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Fall Out Boy on ‘So Much (For) Stardust’: ‘It’s a matter-of-fact record’

'It's been a weird five years, so this record really deals with that,' Fall Out Boy frontman Patrick Stump tells Rolling Stone UK of the band's new album

By Nick Reilly

Fall Out Boy (Picture: Pamela Littky/Press)

As Fall Out Boy prepare to release their eighth studio album So Much (For) Stardust, frontman Patrick Stump has told Rolling Stone UK how global upheaval and pain in recent years directly shaped the record.

The emo-rock icons announced the record last week, as well as sharing the lead single ‘Love From The Other Side’. The song sees the group eschewing the electro-rock sound they debuted on their last album (2018’s Mania) to head back to their rockier beginnings.

Speaking to Rolling Stone UK, Stump explained how the overall sound of the record emerged when they reunited with Neal Avron, the producer responsible for the band’s first three albums.

“It’s funny, because it wasn’t a conscious thing,” explained Stump of their latest sound. “But working with Neal was one of the biggest things. It’s just the way he mixed songs, there’s a lot less layers so it becomes more about this drum, this guitar, and whatever it might be.”

“The other thing was our manager, who has these great little Yoda moments. He said to me: ‘your songs used to ramble a lot. You haven’t rambled in a while!’ I went home from that conversation and this song spilled out. There was something about experimenting, a lot of our older songs have this run-on quality so I just kinda followed that and this song came out.”

As for the spirit of the record, Stump explained that it shares similarities with Folie à Deux, their third album from 2009.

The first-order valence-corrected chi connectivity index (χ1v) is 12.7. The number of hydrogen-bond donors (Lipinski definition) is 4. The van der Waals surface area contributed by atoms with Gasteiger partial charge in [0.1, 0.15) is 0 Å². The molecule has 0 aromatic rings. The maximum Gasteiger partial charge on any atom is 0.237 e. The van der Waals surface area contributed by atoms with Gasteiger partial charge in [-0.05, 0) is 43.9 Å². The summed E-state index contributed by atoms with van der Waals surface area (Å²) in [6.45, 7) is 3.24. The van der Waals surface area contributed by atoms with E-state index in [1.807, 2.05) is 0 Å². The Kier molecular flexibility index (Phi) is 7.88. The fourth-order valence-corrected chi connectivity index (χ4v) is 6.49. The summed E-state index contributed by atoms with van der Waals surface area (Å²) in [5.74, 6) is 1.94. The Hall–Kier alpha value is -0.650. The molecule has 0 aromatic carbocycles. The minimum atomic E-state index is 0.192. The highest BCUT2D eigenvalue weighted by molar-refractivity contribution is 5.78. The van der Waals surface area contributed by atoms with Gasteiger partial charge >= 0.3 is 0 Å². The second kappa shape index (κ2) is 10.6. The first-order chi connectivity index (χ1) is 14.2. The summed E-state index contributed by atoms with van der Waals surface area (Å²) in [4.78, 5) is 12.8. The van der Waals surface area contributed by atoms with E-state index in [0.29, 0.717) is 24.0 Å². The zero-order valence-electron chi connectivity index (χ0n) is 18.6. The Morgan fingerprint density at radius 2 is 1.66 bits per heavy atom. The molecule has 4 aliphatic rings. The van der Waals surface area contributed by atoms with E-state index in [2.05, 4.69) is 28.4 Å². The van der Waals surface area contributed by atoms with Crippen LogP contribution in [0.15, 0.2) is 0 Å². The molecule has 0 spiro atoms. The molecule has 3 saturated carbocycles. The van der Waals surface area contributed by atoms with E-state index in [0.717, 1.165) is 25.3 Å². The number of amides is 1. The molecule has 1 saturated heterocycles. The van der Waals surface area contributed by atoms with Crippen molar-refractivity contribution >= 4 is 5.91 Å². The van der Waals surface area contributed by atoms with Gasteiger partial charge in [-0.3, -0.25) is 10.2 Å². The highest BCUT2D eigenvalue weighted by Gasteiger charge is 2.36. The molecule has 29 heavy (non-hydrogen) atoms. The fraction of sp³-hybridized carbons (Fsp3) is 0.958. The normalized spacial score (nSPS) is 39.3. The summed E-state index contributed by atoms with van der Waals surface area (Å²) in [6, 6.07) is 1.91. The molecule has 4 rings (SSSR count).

“I wanted to get back to this feeling that I had with Folie, that it was very self guided. We weren’t worried about outside influences or making hits,” he said.

‘That wasn’t really where our heads were with that record and I wanted to make something that followed that. It isn’t a rock record overall, it’s more like the next record from that band that made Folie.”

While reluctant to label the whole album as “bleak”, Stump admitted that bassist and lyricist Pete Wentz has channelled the turbulence of the last five years in the album songs.

“There’s a through line throughout all of it. I don’t want to say it’s a bleak record but Pete was in this place where y’know, it’s been a weird five years, so it really deals with that,” he said.

“There’s something interesting about making a pop record in very not-pop times.”

Asked if the record could be considered Wentz’ response to pandemic times, Stump said: “Yeah, I think it’s his personal perspectives on those things, because it’s a weird time to be looking at them.

“We’re all a bit older as a band and I really love his voice as a writer on this record because he’s found this place where there’s a resignation you get as you’re older where you’re like ‘well this is what I’m dealing with’.

“It’s not exactly hopeless, but it’s matter-of-fact and I love that.”

As well as the announcement of the album, last week saw Fall Out Boy confirm that founding guitarist Joe Trohman is “stepping away” from the group in order to focus on his mental health.

“It’s not a departure and he’ll be back in the band at some point,” said Stump of Trohman’s break.

“He called us and said ‘hey, my doctor says I need to take a break for a minute’. It was as simple as that.”

Stump added: “Being in a band is a strange thing, because if you work in an office and you have a surgery or something, you request the time off and then you come back a week later and it’s not really notable. But when you’re in a band and something like that happens, it’s like are you ever coming back? He’s 100 percent in the band, he’s all over the record and it’s his as much as it is ours, he just needs a little rest. So that’s it.”

‘So Much (For) Stardust’ is out March 24.